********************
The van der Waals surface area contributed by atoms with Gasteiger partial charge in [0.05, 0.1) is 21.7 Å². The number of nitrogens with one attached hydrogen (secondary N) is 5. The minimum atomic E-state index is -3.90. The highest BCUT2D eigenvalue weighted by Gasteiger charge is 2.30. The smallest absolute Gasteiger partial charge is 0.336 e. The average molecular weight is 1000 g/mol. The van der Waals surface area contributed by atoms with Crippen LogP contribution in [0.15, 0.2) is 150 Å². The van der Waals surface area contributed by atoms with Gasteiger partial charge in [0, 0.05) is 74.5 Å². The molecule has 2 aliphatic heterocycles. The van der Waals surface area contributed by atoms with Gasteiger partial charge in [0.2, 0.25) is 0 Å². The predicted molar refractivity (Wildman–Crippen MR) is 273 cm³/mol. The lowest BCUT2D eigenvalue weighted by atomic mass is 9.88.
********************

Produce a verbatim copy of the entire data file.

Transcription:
The van der Waals surface area contributed by atoms with Gasteiger partial charge in [0.05, 0.1) is 21.7 Å². The number of nitrogens with one attached hydrogen (secondary N) is 5. The minimum atomic E-state index is -3.90. The highest BCUT2D eigenvalue weighted by Gasteiger charge is 2.30. The smallest absolute Gasteiger partial charge is 0.336 e. The average molecular weight is 1000 g/mol. The van der Waals surface area contributed by atoms with Crippen LogP contribution in [0.15, 0.2) is 150 Å². The van der Waals surface area contributed by atoms with Gasteiger partial charge in [0, 0.05) is 74.5 Å². The molecule has 2 aliphatic heterocycles. The van der Waals surface area contributed by atoms with Gasteiger partial charge in [0.2, 0.25) is 0 Å². The predicted molar refractivity (Wildman–Crippen MR) is 273 cm³/mol. The lowest BCUT2D eigenvalue weighted by atomic mass is 9.88.